CFTC also charges violations of position limits and noncompetitive trading

Washington, DC – The U.S. Commodity Futures Trading Commission (CFTC) today announced the filing of a civil enforcement Complaint in the U.S. District Court for the Northern District of Illinois against Kraft Foods Group, Inc. and Mondelez Global LLC, headquartered in Northfield and Deerfield, Illinois, respectively, for manipulation and attempted manipulation of the prices of cash wheat and wheat futures. The Complaint also alleges that Kraft and Mondelez violated speculative position limits by holding wheat futures positions in excess of speculative position limits established by the CFTC and the Chicago Board of Trade (CBOT) without a valid hedge exemption or a bona fide hedging need, and engaged in numerous noncompetitive trades in CBOT wheat.

Aitan Goelman, the CFTC’s Director of Enforcement, stated: “This case goes to the core of the CFTC’s mission: protecting market participants and the public from manipulation and abusive practices that undermine the integrity of the derivatives markets. A market participant who is not happy with cash prices available to it may not resort to manipulative trading strategies in an attempt to artificially lower that price.”

According to the CFTC Complaint, in response to high cash wheat prices in late Summer 2011, Kraft and Mondelez developed, approved, and executed in early December 2011 a strategy to buy $90 million of December 2011 wheat futures, which amounted to a six-month supply of wheat. The CFTC Complaint alleges that Kraft and Mondelez never intended to take delivery of this wheat and instead executed this strategy expecting that the market would react to their enormous long position by lowering cash wheat prices and strengthening the spread between December 2011 wheat and March 2012 wheat futures. Those price shifts did occur and, according to the CFTC Complaint, Kraft and Mondelez earned over $5.4 million in profits.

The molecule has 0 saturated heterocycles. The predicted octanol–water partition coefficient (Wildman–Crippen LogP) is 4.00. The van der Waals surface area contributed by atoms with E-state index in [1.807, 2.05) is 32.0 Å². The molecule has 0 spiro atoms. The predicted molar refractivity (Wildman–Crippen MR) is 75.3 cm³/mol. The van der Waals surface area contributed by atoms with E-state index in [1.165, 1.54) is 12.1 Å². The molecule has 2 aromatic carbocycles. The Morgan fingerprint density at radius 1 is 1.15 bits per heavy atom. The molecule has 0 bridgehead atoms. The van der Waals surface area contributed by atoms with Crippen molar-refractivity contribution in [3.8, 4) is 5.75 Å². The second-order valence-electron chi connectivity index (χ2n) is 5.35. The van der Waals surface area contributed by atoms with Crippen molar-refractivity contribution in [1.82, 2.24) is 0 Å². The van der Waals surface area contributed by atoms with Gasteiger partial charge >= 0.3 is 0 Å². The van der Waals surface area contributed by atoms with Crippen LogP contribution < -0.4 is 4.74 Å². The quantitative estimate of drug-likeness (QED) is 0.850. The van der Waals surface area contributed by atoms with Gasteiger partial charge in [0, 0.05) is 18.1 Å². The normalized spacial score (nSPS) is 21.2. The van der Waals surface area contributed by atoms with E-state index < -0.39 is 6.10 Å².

The CFTC Complaint also alleges that on five dates in early December 2011, Kraft and Mondelez held long positions in December 2011 wheat that exceeded the CBOT’s 600-contract speculative spot month position limit by as much as 2,110 contracts without having a valid hedge exemption in place or a bona fide need for that quantity of wheat.

Finally, the CFTC Complaint alleges that beginning in or about 2003 and continuing through January 2014, prior to each of the five annual delivery periods for CBOT wheat, Kraft and Mondelez conducted off-exchange futures transactions between two separate corporate trading accounts that did not comply with exchange rules for noncompetitive, off-exchange futures trades.

In its continuing litigation against Kraft and Mondelez, the CFTC seeks a permanent injunction from future violations of federal commodities laws, disgorgement, and civil monetary penalties.

The CFTC staff members responsible for this case are Division of Enforcement staff Robert Howell, Jennifer E. Smiley, Joseph Patrick, Susan Gradman, Scott Williamson, and Rosemary Hollinger, and Division of Market Oversight staff David Amato, Gene Kunda, and Jerry Lavin.

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Dennis Holden